© Denzil Green
Bisto is a powder for making gravy with.
It comes in flavours such as beef, vegetable, chicken, curry, onion flavoured, cheese, and white and parsley sauces (launched 1984.)
It can be added into casseroles, stews and soups to thicken and add flavour.
It has been sold in granule form as well since 1979. Granules don’t even need any drippings or meat juices to make gravy from — you just put them in a heatproof jug or bowl, pour boiling water in, whisk for about 30 seconds, and you have gravy. But you can still add these to meat drippings, and / or dress up and flavour however you want.
The packages it is sold in are boxes, jars or cardboard tubes. You spoon out what you need. Each package will make many, many batches of gravy.
The gravy powder is the original form.
Many of Bisto’s products, despite the name of a meat appearing in a description, may actually be suitable for vegetarians. But you have to check the package. As of 2006, Bisto Gravy Mix, in 3kg catering industry sizes, is not suitable for vegetarians, while the 5 litre sizes are marked as being suitable.
Bisto has been sold in Canada for decades, where it is very well-known (and panic would ensue if it disappeared.) In Canada, it is made under licence by the Campbell soup company.
It is very hard to find in America, if you can at all. Some A&P stores in Vermont started to carry it at the end of 2005.
In general, it is made from potato starch, salt, wheat starch, colour, dried yeast, and onion powder.
The original gravy powder contains Corn starch, Caramel, Salt, Wheat starch, Soya flour, Hydrolysed plant protein, Torula yeast, Carrot and Onion powders.
In spring 2011, Premier Foods, the maker of both OXO and Bisto, announced that both products would become available as premium products, in the form of paste in a squeezy tube. The regular cube form would continue to be available. The OXO tube flavours at first would be beef, chicken and vegetable; the Bisto flavours would be beef, chicken and onion.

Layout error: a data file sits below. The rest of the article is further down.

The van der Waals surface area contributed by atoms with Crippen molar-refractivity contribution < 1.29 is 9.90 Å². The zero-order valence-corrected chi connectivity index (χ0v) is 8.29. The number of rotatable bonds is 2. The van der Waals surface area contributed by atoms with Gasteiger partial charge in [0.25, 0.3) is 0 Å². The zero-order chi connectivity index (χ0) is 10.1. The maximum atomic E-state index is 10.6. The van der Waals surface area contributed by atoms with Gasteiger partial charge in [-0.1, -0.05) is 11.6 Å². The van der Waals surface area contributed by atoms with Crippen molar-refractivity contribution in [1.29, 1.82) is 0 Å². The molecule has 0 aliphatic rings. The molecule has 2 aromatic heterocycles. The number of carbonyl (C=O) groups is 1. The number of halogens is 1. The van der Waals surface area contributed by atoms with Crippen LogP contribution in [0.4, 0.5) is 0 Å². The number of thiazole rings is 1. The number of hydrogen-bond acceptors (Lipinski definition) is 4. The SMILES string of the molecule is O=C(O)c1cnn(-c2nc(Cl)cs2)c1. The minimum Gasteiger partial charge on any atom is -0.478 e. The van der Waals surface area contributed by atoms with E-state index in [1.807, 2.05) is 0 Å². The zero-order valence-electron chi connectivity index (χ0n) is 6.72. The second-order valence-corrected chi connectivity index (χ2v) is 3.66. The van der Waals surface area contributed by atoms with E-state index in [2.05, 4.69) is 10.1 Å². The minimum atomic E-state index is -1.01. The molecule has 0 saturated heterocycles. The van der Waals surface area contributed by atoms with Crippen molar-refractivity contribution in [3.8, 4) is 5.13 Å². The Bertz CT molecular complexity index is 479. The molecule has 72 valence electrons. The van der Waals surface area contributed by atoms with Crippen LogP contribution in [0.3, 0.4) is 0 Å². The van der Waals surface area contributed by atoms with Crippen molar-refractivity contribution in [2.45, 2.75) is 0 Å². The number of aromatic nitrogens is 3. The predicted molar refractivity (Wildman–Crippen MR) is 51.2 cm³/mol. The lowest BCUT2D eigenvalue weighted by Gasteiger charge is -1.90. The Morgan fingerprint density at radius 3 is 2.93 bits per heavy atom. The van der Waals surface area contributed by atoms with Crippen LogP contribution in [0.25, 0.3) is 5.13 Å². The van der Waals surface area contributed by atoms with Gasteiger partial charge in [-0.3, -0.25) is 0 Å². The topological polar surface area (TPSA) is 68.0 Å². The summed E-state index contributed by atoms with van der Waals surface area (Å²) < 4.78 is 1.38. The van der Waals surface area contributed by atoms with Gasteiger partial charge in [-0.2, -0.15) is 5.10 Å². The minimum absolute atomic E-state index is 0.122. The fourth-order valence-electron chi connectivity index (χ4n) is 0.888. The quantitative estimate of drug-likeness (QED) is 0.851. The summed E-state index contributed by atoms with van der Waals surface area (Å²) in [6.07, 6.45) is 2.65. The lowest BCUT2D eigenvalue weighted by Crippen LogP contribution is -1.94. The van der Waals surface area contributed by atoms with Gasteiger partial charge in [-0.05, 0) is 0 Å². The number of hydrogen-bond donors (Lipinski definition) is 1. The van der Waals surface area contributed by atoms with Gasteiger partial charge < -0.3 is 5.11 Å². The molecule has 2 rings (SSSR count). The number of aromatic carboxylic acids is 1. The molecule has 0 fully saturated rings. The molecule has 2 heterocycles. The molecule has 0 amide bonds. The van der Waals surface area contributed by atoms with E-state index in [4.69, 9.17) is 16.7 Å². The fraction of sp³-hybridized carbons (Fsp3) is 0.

Bisto was invented by two men named Roberts and Patterson in 1908. They were coworkers at the Cerebos salt plant in England.
One story has it that their wives challenged them to come up with something that would help them turn our perfect gravy. A few sources say that the “Mr Robert” was actually a Jim McRobert, who was Managing Director, and that his wife was Elizabeth Harrison.
Cerebos was bought out by RHM (Ranks Hovis McDougall) group in the 1960s.
To this day (2006), however, Bisto’s head office remains at Cerebos House, Booth Lane, Middlewich, Cheshire.
People at the factory had to wear hair “turbans” to contain their hair: brown ones if they were working on the Bisto side, white if they were working on the (“Saxa brand”) salt side of things.
In 2006, 18,000 tons of it were sold, with sales rising 5% a year. Outside the UK and Canada, Bisto is also very popular in Belgium.
Bisto is now said to be short for “Browns, Seasons and Thickens all In One.” It wasn’t originally though — originally, it was just a made-up word and still was when it went to the stores for the first time in 1910. The explanation for it was made up later.
Poulter, Sean. From Oxo cube to Oxo TUBE: Roast dinner favourite to be sold as a paste. London: Daily Mail. 17 March 2011.